Railways were introduced to India in 1853, and as their development progressed in the 20th century, several organizations grew to enforce standardization and coordination among the various railway systems. Each company formulated its own rules and regulations regarding charging, booking and carriage of passengers and goods. Due to the multiple rules, the Indian rail system was known for its inconvenience.
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The approval of new regulations from the Environmental Protection Agency regarding air pollution, water pollution and waste disposal could result in the retirement of 35-70 gigawatts of coal-fired power generation nationwide. Electricity rates will most certainly rise, and many believe that even if construction jobs are created in the green industry, virtually no manufacturing jobs are likely to be created from the replacement of coal. Transmission grid stability will emerge as a major issue, both because of power plant shutdowns and the intermittency of renewables.
The main purpose of coal handling systems is to transfer the coal as quickly and cleanly as possible as it is moved from one place to another. Loading and transporting are just two stages in the process of moving coal from the producer to the consumer. When transporting by rail, coal must be unloaded from railroad cars and a number of options are available, including rotary dumpers and turnover dumpers, which discharge loads parallel to the rails.
As railroad cars evolved, there needed to be a more efficient way to unload bulk materials from them than to use a shovel. There were two obvious ways of improving the situation, and a debate began on the merits of “turning the whole car upside down” versus allowing the bulk materials to “fall out of the bottom.”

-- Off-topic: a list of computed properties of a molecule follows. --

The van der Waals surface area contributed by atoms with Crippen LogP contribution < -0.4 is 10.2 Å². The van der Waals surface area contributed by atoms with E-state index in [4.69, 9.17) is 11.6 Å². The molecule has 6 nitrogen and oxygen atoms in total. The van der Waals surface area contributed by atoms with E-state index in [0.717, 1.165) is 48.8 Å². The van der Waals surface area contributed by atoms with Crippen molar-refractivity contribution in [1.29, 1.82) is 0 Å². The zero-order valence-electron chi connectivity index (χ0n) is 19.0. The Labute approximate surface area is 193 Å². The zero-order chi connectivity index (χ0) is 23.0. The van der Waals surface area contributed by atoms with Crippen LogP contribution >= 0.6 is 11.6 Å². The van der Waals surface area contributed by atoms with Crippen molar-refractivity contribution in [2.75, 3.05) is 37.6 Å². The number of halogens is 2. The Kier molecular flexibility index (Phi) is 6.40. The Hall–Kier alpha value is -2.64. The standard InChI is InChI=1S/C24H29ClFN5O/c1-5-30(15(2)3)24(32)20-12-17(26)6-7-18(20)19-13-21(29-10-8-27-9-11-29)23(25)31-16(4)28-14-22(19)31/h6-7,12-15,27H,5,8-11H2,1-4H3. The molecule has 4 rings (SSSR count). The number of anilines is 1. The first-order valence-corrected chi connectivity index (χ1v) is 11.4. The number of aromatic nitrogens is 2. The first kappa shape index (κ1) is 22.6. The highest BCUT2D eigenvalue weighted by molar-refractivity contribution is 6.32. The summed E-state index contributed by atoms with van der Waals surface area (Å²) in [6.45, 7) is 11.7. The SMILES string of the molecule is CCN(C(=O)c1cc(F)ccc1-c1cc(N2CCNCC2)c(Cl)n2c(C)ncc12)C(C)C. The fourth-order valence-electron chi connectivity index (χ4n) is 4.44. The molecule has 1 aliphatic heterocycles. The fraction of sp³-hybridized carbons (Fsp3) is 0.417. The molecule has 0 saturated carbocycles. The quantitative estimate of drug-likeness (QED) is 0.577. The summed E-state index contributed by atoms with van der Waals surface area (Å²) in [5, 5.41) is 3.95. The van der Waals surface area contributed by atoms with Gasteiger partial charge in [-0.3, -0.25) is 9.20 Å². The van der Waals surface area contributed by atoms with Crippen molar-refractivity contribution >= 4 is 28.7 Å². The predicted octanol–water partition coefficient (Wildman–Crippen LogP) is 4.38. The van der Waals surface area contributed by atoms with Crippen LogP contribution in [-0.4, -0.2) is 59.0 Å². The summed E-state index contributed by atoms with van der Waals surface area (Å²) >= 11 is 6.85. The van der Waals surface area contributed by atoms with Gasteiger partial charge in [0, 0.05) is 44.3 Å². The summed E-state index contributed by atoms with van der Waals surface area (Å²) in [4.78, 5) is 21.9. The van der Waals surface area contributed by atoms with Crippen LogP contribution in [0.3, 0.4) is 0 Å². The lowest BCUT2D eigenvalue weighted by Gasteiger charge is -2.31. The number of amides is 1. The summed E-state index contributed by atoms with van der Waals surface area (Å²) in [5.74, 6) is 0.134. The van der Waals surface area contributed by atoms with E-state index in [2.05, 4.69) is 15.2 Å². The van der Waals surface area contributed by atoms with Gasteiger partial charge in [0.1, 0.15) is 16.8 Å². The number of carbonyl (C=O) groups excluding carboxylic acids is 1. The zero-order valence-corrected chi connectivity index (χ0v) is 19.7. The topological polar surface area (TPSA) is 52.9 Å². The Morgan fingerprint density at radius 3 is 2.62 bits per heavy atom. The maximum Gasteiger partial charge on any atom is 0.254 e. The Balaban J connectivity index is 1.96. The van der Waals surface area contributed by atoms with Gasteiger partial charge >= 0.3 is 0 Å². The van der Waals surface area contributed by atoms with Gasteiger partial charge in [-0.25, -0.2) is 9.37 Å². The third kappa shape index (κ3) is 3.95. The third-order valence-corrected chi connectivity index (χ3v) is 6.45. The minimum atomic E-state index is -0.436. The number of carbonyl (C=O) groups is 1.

The railcar, as a means of transporting bulk materials, has been in existence for 400 years and actually pre-dates the steam locomotive by 172 years. The first railcars were horse drawn and hauled coal along wooden railway tracks. The shovel, with a good measure of human sweat, was the accepted method of loading and unloading it.
Railcar unloading has become more advanced and complicated since Heyl & Patterson was established in 1887. In 1984, Heyl & Patterson developed a means to help customers meet the challenges of working with Rotary Railcar Dumpers through an industry first: a conference designed specifically for users of dumpers and related systems. The conference has been a bi-annual event ever since, and has provided genuine benefits to all who attend.
Lionel is the most enduring brand name associated with American model trains, with a devoted following of collectors. Lionel products are O-gauge, meaning a 1:48 scale (a quarter inch equals one foot) to show fine detail. Inside Track magazine, the official publication of the Lionel RailRoader Club, recently contacted Heyl & Patterson regarding our Rotary Railcar Dumpers because one of their newest accessories is a scale model dumper. The article will be in the December 2011 issue.
The rotary railcar dumper is an effective, time-tested machine for transferring bulk materials, especially for unloading coal at power plants. The rotary dumper makes unloading coal a quick and simple process that eliminates waste while saving time and money. Heyl & Patterson has manufactured Rotary Railcar Dumpers for decades, and is one of the companies that pioneered the technology.
Mining is one of Australia's most important industries, creating significant employment and greatly contributing to the Australian economy. It's also a vital source of export revenue. Australia is the world's leading exporter of coal and iron ore, and is among the leaders in nickel, zinc, aluminum, gold and uranium. Minerals make up about 35% of Australia's total exports.
Indonesia is one of the largest coal producers and coal consumers in the world. Over the past two decades, Indonesia's coal industry has transformed itself from being an unknown, minor player in Asia's coal markets to the world's largest exporter of steam coal. Indonesia created this world-scale industry despite challenges created by widespread government corruption, a weak legal system, the Asian Financial Crisis of 1997 and the fall of the Suharto government in 1998.